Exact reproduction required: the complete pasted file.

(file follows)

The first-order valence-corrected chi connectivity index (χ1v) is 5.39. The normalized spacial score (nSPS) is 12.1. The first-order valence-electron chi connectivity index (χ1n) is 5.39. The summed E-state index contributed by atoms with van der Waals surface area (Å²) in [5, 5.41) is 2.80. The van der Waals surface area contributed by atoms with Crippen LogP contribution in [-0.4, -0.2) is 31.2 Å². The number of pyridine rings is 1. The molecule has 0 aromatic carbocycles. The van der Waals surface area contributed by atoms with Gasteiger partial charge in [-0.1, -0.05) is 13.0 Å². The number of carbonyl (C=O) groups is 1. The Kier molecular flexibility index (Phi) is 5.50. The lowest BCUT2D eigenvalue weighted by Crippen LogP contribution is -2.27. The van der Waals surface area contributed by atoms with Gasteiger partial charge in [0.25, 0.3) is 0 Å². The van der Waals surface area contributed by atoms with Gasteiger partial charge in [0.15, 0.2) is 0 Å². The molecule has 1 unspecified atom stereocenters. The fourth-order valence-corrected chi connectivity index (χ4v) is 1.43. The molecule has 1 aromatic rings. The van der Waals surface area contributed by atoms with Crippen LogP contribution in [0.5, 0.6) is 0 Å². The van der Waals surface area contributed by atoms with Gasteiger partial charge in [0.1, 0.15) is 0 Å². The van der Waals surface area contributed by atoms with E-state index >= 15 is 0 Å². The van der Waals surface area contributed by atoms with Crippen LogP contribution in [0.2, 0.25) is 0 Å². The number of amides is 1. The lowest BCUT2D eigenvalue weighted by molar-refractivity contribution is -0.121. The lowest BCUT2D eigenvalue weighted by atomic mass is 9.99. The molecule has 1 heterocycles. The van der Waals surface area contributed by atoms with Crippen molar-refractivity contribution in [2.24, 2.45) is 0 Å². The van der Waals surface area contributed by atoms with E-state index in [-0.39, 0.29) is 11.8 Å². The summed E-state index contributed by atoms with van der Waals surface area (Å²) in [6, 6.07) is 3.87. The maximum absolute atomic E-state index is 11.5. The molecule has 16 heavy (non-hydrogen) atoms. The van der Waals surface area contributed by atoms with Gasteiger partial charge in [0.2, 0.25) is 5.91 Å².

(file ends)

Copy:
The first-order valence-corrected chi connectivity index (χ1v) is 5.39. The normalized spacial score (nSPS) is 12.1. The first-order valence-electron chi connectivity index (χ1n) is 5.39. The summed E-state index contributed by atoms with van der Waals surface area (Å²) in [5, 5.41) is 2.80. The van der Waals surface area contributed by atoms with Crippen LogP contribution in [-0.4, -0.2) is 31.2 Å². The number of pyridine rings is 1. The molecule has 0 aromatic carbocycles. The van der Waals surface area contributed by atoms with Gasteiger partial charge in [-0.1, -0.05) is 13.0 Å². The number of carbonyl (C=O) groups is 1. The Kier molecular flexibility index (Phi) is 5.50. The lowest BCUT2D eigenvalue weighted by Crippen LogP contribution is -2.27. The van der Waals surface area contributed by atoms with Gasteiger partial charge in [0.25, 0.3) is 0 Å². The van der Waals surface area contributed by atoms with Gasteiger partial charge in [0.15, 0.2) is 0 Å². The molecule has 1 unspecified atom stereocenters. The fourth-order valence-corrected chi connectivity index (χ4v) is 1.43. The molecule has 1 aromatic rings. The van der Waals surface area contributed by atoms with Crippen LogP contribution in [0.5, 0.6) is 0 Å². The van der Waals surface area contributed by atoms with Gasteiger partial charge in [0.1, 0.15) is 0 Å². The van der Waals surface area contributed by atoms with E-state index >= 15 is 0 Å². The van der Waals surface area contributed by atoms with Crippen LogP contribution in [0.2, 0.25) is 0 Å². The number of amides is 1. The lowest BCUT2D eigenvalue weighted by molar-refractivity contribution is -0.121. The lowest BCUT2D eigenvalue weighted by atomic mass is 9.99. The molecule has 1 heterocycles. The van der Waals surface area contributed by atoms with Crippen molar-refractivity contribution in [2.24, 2.45) is 0 Å². The van der Waals surface area contributed by atoms with E-state index in [-0.39, 0.29) is 11.8 Å². The summed E-state index contributed by atoms with van der Waals surface area (Å²) in [6, 6.07) is 3.87. The maximum absolute atomic E-state index is 11.5. The molecule has 16 heavy (non-hydrogen) atoms. The van der Waals surface area contributed by atoms with Gasteiger partial charge in [0.2, 0.25) is 5.91 Å².